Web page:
- Activision Blizzard is laying off numerous QA staff at Raven Software, who will remain with the team until January 28;
- The matter was reported by Austin O'Brien, the studio's community manager, according to whom the publisher promised raises for testers;
- At the same time, Geoff Keighley reported that Activision Blizzard will not appear at The Game Awards 2021 gala, if not counting the publisher's nominated games.
Several months after a lawsuit was filed against Activision Blizzard, the American publisher is by no means done with the scandal over allegations of mobbing and harassment within the company. On the contrary, it seems that each week brings another unpleasant reports about the company, which is rapidly losing allies. The first days of December are no different. Austin O'Brien, community manager at Raven Software, reported of layoffs in the studio's QA department.
As O'Brien reports (and was confirmed by The Washington Post, Kotaku, and Bloomberg's Jason Schreier, among others), Raven Software testers are being "called in one by one for meetings" to find out if they will have to leave the studio. Some of those "appointments" aren't scheduled until next week, so they won't know if they're leaving until after the weekend. Those who will have to leave, will remain in the team until January 28.
O'Brien has made no secret of his outrage at Activision Blizzard's decision. Barely a few months ago, the company promised that the QA team could expect higher salaries. However, no one bothered to inform him about the progress of the related "restructuring". Kotaku's sources report that it is actually supposed to consist of... absorbing some of Raven Software's testers into AB and laying off many of the remaining employees. The rest will indeed receive raises.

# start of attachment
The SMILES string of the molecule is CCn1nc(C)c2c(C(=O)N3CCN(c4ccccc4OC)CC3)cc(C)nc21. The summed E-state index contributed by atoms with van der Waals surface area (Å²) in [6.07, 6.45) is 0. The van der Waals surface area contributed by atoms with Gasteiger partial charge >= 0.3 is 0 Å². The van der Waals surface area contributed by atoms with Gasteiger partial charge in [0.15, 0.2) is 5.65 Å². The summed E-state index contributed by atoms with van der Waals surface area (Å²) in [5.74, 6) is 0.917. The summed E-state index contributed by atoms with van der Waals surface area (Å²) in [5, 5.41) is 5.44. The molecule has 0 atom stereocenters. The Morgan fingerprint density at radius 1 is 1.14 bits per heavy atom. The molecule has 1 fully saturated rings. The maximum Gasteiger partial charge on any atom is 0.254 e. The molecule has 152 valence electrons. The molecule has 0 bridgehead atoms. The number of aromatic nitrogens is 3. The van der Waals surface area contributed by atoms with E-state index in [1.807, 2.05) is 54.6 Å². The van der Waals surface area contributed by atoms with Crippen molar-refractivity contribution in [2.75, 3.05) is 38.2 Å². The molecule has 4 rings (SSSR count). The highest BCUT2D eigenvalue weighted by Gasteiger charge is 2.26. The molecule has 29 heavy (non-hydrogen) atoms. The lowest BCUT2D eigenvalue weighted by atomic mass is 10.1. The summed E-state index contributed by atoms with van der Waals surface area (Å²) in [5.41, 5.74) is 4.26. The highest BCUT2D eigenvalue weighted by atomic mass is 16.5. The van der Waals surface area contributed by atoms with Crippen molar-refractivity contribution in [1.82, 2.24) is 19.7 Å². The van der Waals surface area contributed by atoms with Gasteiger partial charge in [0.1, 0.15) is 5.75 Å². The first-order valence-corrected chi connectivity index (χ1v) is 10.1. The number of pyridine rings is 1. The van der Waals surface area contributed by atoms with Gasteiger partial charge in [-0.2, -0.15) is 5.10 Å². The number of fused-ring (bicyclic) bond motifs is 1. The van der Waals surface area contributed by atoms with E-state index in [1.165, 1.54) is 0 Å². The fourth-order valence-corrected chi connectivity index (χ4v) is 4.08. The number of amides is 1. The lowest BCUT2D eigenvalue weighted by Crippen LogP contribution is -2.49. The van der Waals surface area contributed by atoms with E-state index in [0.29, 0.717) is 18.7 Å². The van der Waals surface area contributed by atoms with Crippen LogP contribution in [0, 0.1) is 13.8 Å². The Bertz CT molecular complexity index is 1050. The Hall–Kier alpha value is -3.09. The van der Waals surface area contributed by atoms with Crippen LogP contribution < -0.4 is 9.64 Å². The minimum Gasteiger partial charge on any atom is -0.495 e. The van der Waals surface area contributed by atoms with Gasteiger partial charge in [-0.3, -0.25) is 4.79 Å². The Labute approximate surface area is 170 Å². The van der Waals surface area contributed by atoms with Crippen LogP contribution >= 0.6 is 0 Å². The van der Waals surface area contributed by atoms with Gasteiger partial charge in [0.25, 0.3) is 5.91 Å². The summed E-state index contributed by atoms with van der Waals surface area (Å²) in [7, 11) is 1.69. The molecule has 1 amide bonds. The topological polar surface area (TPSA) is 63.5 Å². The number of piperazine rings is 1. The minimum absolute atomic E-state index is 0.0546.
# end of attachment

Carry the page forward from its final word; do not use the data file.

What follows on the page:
Such a move is not uncommon on the market, but it definitely does not improve the already damaged image of Activision Blizzard. O'Brien points out that many of the testers who were made redundant are "valuable members of the team" and were once told to move to Madison, Wisconsin to work for Raven Software. He is echoed by Tyler Trombley (a game engineer at the studio), who describes the company's QA department as "one of the best he's ever worked with," made up of people with years of experience under their belt.
It's easy to imagine the impact this move is having on morale at the studio, especially since many employees have to wait until next week (this just before the Holidays) to find out about possible layoffs "after many years of crunch time" (in the words of Molly Weaver, employed by the company in a QA position). There will probably be more of the latter since Raven Software will be coming to handle its existing responsibilities (including developing Call of Duty: Warzone, but also supporting other Activision projects) with a smaller team - and probably lacking enthusiasm after the whole thing.
This makes many developers - not just Raven Software employees - consider the publisher's move "unnecessary" or even "cruel". Evan Avillanoza, one of the testers who was fired and was considering leaving the company, bluntly stated that he felt "Activision is an embarrassment to me" (via The Washington Post).
Responses to O'Brien's appeal to his "friends in the industry" to share job offers for their laid-off colleagues quickly surfaced online (suggestions came from Ubisoft, Bungie, and IO Interactive, among others). Gamers also vented their frustration on social media, with O'Brien's original tweet being shared 3.5k times.
It's possible that this is the scandal that made Activision Blizzard not attend The Game Awards 2021 (except for nominations for the publisher's titles). Just yesterday Geoff Keighley announced (via The Washington Post) that he would not be taking a stance on the AB controversy, though he immediately added that he was still considering the company's participation in this year's TGA. Perhaps the layoffs at Raven Software helped him make the call.